CMS Home Health Cuts Could Be More Significant Than Originally Estimated, New Analysis Reveals

Home Health Care News | By Robert Holly

If finalized as is, the home health proposed payment rule for next year could lead to larger cuts than originally estimated.
That’s according to an analysis from Homecare Homebase (HCHB), which pulled data from its vast customer base, representing nearly 50% of all Medicare-certified home health visits.

Released on June 30, the FY 2024 home health proposed payment rule from the U.S. Centers for Medicare & Medicaid Services (CMS) includes a 3% market-basket update that’s partly offset by a roughly 0.3% downward productivity adjustment. The agency’s plan also includes a 0.2% increase that reflects the effects of a proposed update to the fixed-dollar loss ratio used in determining outlier payments.
Added up, those figures produce a 2.9% increase in home health payments for 2024. That positive number, however, is offset by a whopping 5.1% cut from CMS, which believes it has to permanently adjust payments under the Patient-Driven Groupings Model (PDGM) to maintain budget neutrality, as mandated by the Bipartisan Budget Act of 2018.
The way the math currently works out, CMS estimates that its proposed payment rule would represent an aggregate cut of 2.2% next year, or about $375 million less compared to 2023 levels.
Broadly, CMS says it needs to make permanent adjustments to home health payment mechanics because providers adapted to PDGM in a way that’s different from how the agency assumed providers would behave under the model. Those behaviors are largely related to how agencies document and code for their patients’ functional-impairment levels, their number of clinical comorbidities and more.
“In the CY 2023 HH PPS final rule, using CY 2020 and 2021 claims, CMS finalized a methodology for analyzing the differences between assumed versus actual behavior changes on estimated aggregate expenditures and calculated levels of actual and estimated aggregate expenditures,” the agency wrote in a June 30 fact sheet. “Based on analyses of CYs 2020 and 2021 claims data, CMS determined a permanent adjustment was needed.”
But after doing its own numbers crunching, HCHB estimates that the 2024 cut could be even greater than 2.2%.
“In terms of HCHB’s methodology, as soon as the proposed rule is released, our regulatory and analytics teams immediately begin reviewing every detail of the rule and updating our ongoing models,” HCHB Chief Strategy Officer Scott Pattillo told Home Health Care News in an email. “Once the new model is complete and has been thoroughly tested, we take all the claims for 2023 (year-to-date) and run them through the proposed 2024 model. Then we compare the actual reimbursement in 2023 to the modeled reimbursement for 2024.”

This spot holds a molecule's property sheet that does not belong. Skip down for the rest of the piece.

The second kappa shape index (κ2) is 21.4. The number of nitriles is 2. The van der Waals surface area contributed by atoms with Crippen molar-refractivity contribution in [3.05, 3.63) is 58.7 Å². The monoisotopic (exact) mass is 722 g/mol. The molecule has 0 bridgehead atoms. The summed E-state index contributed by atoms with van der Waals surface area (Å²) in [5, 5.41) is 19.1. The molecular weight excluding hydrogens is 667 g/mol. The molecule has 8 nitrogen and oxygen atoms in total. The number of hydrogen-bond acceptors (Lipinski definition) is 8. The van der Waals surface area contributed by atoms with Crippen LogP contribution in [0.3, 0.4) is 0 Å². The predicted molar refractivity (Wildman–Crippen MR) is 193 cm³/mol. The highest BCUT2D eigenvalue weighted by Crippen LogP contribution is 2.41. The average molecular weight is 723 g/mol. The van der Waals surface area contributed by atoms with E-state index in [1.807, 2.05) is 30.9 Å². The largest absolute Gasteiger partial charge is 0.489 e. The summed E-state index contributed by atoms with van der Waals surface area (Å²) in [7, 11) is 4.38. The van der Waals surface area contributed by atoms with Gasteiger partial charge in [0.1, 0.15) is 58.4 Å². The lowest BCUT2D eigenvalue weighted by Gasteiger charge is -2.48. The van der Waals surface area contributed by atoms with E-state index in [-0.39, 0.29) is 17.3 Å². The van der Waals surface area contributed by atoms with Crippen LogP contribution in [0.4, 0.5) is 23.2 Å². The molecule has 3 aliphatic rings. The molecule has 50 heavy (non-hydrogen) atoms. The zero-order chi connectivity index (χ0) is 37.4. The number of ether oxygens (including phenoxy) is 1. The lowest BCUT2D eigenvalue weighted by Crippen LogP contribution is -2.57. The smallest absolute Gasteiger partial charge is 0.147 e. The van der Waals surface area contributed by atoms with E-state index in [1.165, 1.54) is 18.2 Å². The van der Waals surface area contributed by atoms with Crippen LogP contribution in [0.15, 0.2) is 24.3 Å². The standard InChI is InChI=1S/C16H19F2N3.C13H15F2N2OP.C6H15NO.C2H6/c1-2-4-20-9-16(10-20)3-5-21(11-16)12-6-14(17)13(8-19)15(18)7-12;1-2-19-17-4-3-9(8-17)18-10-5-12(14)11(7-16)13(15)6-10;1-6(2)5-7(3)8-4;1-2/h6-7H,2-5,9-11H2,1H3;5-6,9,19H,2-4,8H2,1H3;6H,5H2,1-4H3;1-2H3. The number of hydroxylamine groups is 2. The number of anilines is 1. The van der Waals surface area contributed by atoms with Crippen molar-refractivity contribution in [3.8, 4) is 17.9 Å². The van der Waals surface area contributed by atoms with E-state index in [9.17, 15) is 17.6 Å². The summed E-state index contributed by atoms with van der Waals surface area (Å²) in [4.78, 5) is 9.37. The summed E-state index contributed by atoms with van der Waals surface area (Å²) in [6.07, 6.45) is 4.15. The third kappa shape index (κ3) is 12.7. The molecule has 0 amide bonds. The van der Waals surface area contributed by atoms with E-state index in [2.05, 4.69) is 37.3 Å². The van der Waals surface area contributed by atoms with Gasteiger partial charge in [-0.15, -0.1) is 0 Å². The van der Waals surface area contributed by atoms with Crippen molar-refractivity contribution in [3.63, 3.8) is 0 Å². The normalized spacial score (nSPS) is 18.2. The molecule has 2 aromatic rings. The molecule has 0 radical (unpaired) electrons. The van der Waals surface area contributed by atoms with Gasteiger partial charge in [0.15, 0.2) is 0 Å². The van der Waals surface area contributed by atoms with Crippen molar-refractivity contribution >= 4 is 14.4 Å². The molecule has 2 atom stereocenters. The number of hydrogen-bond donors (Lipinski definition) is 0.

After analyzing reimbursement by standard periods, Low Utilization Payment Adjustments (LUPAs), outlier payments, wage-index changes and other factors, HCHB estimates aggregate total home health payments next year could be trimmed by as much as 2.66%.
“This year’s results show that, if agencies saw the exact same patients and performed the exact same services, they would be paid 2.66% less for those patients in 2024 than in 2023,” Pattillo explained.
While a difference between the CMS and HCHB estimate may seem small, it ultimately could translate into several million dollars of home health payments.
Senior Director of Product Management Andy Guarnera and Product Manager Benjamin Hayes, both in the data analytics department of Homecare Homebase, helped spearhead the analysis.
Not equal for everyone
Pattillo was careful to point out that the proposed payment adjustment for next year wouldn’t be equal for everyone.
“Each of our customers has their own unique results,” he said. “While we cannot share the details by agency, we can share some ranges.”
Unique to this proposed rule, Pattillo noted, is that every state will see a cut, which hasn’t always been the case. Yet some states will be barely impacted at all, while others could receive an almost 6% cut.
“Agency results show a wide range from -6% for a few, to up to a 3.6% increase,” Pattillo said. “The biggest drivers of this variance are case mix and wage index.”
Generally, the greatest drivers of this year’s potential cut in terms of real impact are the reduction in standard payment and case mix, which is slightly offset by the increase in outlier revenue.
“Based on HCHB’s very large sample, we would expect this -2.66% to be representative of the aggregate impact to the whole industry,” Pattillo said.

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